Click to follow
The Independent Culture
North-South did not shine in the bidding on this deal but South made amends in the play when he set a simple trap into which West, rather naively, fell.

North opened One Diamond, South responded One Heart, and West overcalled with One Spade. Hoping to suggest the minimum nature of his opening bid, North passed and East's raise to Two Spades left South with little room to manoeuvre. He tried Three Spades and, with a sure guard in the opponents' suit, North bid Three No-trumps. All would have been well if South had passed (there were 10 top tricks in no-trumps) but, misjudging the situation, he persisted with Four Hearts which North passed uncomfortably.

West led the queen of spades against Four Hearts and, when this was allowed to hold, continued the suit. Declarer won with the ace, ruffed a spade in hand, and played off the ace, king and another heart. He chose the three discards from dummy well, parting first with two diamonds and then a club.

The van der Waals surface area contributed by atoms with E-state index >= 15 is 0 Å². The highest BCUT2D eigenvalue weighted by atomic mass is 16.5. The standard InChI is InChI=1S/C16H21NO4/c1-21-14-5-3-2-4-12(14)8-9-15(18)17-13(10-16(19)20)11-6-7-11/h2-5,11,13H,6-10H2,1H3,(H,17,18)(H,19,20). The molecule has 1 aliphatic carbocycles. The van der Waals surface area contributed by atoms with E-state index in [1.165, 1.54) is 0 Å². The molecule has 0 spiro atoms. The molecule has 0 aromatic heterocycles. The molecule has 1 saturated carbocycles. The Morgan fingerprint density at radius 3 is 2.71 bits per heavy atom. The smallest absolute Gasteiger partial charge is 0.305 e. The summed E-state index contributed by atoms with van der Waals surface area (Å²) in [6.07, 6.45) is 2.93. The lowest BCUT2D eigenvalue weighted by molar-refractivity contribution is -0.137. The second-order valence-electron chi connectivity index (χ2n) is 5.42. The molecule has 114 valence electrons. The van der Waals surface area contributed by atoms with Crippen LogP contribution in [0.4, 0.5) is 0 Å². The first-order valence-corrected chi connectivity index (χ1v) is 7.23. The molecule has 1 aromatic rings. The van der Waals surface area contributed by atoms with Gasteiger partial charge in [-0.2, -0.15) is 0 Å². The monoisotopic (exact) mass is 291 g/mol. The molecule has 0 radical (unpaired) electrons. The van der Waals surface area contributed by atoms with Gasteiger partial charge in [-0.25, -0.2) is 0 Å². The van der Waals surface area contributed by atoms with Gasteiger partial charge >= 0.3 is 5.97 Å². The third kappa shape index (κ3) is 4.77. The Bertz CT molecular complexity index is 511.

This left West on lead and, having seen two diamonds thrown early from dummy, he formed the firm but mistaken impression that his partner had the suit covered. Of all things, he switched to the 10 of diamonds! (Even a fourth round of spades would have been enough to defeat the contract, if he was reluctant to lead clubs.) With considerable relief, South won in hand with his king and drove out the last missing trump. Finally West tried clubs but now it was all too late and South's remaining losers went away on the diamonds.